It takes about an hour and a half to descend the 1.7 miles to the ocean floor along the East Pacific Rise in the deep-sea submersible Alvin. Travel conditions are a bit cramped since the submarine is only 8 feet in diameter and seats just three people. It’s dark, there is no bathroom, air conditioning or heat and the farther below the surface you go, the colder it gets (down to about 35 degrees Fahrenheit).
But students from the University of Delaware’s College of Earth, Ocean, and Environment lined up willingly for the chance to get a firsthand glimpse at what is emanating from hydrothermal vents in this region of the Pacific Ocean.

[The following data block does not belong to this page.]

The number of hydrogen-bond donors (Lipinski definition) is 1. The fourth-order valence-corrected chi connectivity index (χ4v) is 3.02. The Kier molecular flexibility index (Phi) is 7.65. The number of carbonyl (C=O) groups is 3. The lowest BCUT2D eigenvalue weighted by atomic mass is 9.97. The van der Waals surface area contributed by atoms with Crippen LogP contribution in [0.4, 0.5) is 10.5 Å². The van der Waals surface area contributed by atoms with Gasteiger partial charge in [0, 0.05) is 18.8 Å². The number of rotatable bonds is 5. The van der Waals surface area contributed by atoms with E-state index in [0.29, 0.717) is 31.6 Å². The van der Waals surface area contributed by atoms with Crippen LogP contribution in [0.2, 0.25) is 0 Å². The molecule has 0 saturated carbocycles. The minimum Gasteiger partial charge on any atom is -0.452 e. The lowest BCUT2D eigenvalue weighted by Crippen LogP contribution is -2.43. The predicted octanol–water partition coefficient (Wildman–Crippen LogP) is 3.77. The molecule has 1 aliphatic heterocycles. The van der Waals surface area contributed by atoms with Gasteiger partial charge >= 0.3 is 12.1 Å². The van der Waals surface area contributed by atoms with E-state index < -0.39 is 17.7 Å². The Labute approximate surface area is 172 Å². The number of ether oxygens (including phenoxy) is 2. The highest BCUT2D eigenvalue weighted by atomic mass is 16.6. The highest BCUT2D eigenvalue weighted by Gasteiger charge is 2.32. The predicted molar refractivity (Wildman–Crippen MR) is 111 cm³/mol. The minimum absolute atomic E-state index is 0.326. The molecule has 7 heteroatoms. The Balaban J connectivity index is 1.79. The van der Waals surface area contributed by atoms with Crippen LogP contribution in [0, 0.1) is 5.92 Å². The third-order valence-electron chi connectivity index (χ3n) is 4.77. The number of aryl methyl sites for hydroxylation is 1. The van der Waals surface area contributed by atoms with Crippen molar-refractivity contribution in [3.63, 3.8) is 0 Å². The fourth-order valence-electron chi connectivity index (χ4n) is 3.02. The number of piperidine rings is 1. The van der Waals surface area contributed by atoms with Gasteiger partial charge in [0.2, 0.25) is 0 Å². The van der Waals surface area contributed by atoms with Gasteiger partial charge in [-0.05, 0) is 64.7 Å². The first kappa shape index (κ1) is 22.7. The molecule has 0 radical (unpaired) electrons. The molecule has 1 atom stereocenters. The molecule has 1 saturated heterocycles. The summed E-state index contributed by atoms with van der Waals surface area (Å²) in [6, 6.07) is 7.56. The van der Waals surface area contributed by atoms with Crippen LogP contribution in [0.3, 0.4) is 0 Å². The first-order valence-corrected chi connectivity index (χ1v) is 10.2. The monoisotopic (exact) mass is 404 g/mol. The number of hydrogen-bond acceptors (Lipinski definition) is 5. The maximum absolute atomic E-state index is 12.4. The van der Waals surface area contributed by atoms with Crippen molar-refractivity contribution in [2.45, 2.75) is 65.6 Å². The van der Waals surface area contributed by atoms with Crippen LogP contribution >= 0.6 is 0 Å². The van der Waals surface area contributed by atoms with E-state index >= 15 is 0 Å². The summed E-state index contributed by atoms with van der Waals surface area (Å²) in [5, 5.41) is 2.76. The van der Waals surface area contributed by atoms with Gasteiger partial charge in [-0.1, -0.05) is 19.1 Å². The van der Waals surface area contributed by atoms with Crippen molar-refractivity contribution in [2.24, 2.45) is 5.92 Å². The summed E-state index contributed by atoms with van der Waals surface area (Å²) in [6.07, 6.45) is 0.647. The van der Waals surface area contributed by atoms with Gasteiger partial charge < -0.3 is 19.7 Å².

The students will participate in a series of dives in Alvin from March 27-April 16 at 9 North, a region of hydrothermal vent activity situated along the East Pacific Rise in the Pacific Ocean, approximately 560 miles off the coast of Acapulco, Mexico.
Under the guidance of UD professor and oceanographer George Luther, they will work to better understand what is emanating from these vents by taking samples, capturing video and performing experiments and calculations aboard the Alvin and its mother ship, the R/V Atlantis.